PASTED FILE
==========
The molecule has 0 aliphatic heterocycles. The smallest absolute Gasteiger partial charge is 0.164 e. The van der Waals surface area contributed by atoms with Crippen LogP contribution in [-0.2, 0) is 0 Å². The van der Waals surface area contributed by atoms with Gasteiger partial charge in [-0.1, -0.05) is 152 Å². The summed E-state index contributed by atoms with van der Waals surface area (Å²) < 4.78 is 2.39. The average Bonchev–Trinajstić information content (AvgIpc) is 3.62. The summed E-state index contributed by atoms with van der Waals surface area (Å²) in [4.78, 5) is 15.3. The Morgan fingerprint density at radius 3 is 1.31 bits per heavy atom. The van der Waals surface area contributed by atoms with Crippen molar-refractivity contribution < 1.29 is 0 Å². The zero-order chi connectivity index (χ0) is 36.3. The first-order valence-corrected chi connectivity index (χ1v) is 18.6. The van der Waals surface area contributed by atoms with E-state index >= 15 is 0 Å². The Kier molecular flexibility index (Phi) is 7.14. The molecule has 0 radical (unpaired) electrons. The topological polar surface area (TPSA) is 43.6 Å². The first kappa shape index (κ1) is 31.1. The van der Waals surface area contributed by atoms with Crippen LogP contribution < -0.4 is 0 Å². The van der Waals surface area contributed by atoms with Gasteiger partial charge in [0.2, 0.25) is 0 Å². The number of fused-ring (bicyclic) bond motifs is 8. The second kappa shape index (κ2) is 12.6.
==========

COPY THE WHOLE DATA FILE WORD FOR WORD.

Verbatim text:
The molecule has 0 aliphatic heterocycles. The smallest absolute Gasteiger partial charge is 0.164 e. The van der Waals surface area contributed by atoms with Crippen LogP contribution in [-0.2, 0) is 0 Å². The van der Waals surface area contributed by atoms with Gasteiger partial charge in [-0.1, -0.05) is 152 Å². The summed E-state index contributed by atoms with van der Waals surface area (Å²) < 4.78 is 2.39. The average Bonchev–Trinajstić information content (AvgIpc) is 3.62. The summed E-state index contributed by atoms with van der Waals surface area (Å²) in [4.78, 5) is 15.3. The Morgan fingerprint density at radius 3 is 1.31 bits per heavy atom. The van der Waals surface area contributed by atoms with Crippen molar-refractivity contribution < 1.29 is 0 Å². The zero-order chi connectivity index (χ0) is 36.3. The first-order valence-corrected chi connectivity index (χ1v) is 18.6. The van der Waals surface area contributed by atoms with E-state index >= 15 is 0 Å². The Kier molecular flexibility index (Phi) is 7.14. The molecule has 0 radical (unpaired) electrons. The topological polar surface area (TPSA) is 43.6 Å². The first kappa shape index (κ1) is 31.1. The van der Waals surface area contributed by atoms with Crippen LogP contribution < -0.4 is 0 Å². The van der Waals surface area contributed by atoms with Gasteiger partial charge in [0.2, 0.25) is 0 Å². The number of fused-ring (bicyclic) bond motifs is 8. The second kappa shape index (κ2) is 12.6.